There are some interactions which can really send us (almost uncontrollably) into a place that feels small. Here are my top tips to stay present in the moment.
I don't know about you but there are some situations in my work place that really make me feel comfortable and then others where a little seed of doubt seems to grow exponentially in my mind and ends up being the driving factor in how I act. It's taken a while but here are a few tips for overcoming this anxiety and feeling more like a lion rather than a mouse!
Check-in with how you're carrying y0urself
In the interactions you are having, how are you standing. Are your shoulders hunched? Are you looking down? Do you feel small and therefore make yourself look small? If so, then try a power pose! Yes I know its cheesy and cliché but have a go. Either pick a character or a person you know who you feel absolutely emulates confidence. Ask yourself how they would stand.
If you can't think of anyone then you could always revert to the classic "super woman" pose. Stand tall with your feet shoulder-width apart, place your hands on your hips, and lift your chin slightly. This posture not only takes up physical space but also projects an image of strength and confidence. Do this for a few minutes before going into a conversation that's going to be difficult.
Think About How You Want To Respond
Collecting your thoughts allows you to formulate a well-considered and articulate response. It helps you avoid impulsivity or being swayed by emotions, ensuring that your words carry clarity and conviction. Select a few things that you want from the conversation. Ask what is absolutely important to you? Make an agreement beforehand about a) how you want to feel after the conversation b) what you will say yes to and c) how you are going to state you request (if you have one). Then off this focus on what you want out of the conversation. How much wiggle room is thee in that ask.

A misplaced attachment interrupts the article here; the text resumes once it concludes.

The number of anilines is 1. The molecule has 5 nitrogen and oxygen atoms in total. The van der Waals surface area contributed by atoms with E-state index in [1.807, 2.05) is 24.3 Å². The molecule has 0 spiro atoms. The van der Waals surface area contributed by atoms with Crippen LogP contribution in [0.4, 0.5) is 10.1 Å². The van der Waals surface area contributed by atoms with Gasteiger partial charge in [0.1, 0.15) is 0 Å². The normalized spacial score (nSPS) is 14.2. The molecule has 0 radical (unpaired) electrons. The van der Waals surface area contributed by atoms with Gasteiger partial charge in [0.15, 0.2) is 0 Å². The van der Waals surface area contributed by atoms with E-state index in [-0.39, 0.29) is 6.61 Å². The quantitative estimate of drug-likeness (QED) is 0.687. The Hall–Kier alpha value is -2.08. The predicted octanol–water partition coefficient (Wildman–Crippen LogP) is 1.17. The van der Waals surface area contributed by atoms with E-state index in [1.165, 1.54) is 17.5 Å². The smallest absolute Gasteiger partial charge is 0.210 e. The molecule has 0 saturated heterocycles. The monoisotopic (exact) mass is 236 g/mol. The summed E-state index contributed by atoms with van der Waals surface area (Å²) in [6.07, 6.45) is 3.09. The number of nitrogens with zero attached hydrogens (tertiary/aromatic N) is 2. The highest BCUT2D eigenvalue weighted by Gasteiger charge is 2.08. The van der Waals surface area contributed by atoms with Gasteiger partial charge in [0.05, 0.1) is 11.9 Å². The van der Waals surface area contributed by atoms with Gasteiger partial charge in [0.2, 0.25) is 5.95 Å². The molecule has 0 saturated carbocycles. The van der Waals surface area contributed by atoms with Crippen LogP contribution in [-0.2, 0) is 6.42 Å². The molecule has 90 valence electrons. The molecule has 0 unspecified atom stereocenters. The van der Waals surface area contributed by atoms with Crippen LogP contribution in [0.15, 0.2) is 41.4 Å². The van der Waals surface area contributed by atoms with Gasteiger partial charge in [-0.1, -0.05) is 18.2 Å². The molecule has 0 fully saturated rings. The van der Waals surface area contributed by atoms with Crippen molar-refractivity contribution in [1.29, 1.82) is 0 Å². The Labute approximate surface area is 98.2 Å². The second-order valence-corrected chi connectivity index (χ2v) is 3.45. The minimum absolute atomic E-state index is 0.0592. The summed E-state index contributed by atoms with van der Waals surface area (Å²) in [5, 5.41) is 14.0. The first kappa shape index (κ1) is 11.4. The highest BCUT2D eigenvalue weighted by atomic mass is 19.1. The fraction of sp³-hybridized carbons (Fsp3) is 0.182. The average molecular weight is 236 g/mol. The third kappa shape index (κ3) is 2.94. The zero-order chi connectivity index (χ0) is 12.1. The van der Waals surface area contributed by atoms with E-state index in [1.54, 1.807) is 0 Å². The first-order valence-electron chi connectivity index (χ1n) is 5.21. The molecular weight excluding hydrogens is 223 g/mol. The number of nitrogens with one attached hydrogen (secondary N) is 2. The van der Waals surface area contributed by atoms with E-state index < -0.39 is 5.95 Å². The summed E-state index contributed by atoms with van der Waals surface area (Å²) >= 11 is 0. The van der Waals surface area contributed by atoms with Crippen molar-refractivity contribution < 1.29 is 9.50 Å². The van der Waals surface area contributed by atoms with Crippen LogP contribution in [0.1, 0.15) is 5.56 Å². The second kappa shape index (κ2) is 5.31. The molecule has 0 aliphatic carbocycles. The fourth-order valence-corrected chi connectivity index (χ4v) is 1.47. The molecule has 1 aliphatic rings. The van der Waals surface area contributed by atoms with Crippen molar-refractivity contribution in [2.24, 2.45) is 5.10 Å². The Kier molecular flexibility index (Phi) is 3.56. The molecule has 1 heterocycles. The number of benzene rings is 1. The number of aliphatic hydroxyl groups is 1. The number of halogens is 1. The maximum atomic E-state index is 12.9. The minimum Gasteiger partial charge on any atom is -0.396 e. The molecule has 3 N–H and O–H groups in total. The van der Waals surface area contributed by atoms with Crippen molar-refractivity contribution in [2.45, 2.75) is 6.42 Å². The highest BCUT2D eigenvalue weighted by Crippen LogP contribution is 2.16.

Have Some Key Phrases
Stress can often be caused by not knowing what you want to say. Have a few key phrases prepared that will help you move the conversation on and share your view too. For example, you could say:
""I understand where you're coming from, and I see it differently."
"I appreciate your viewpoint, and I'd like to offer an alternative perspective."
The key in both these phrases is to use 'and' and not 'but. This is because 'and' allows both viewpoints to exist at the same time. This is very important to help someone feel heard.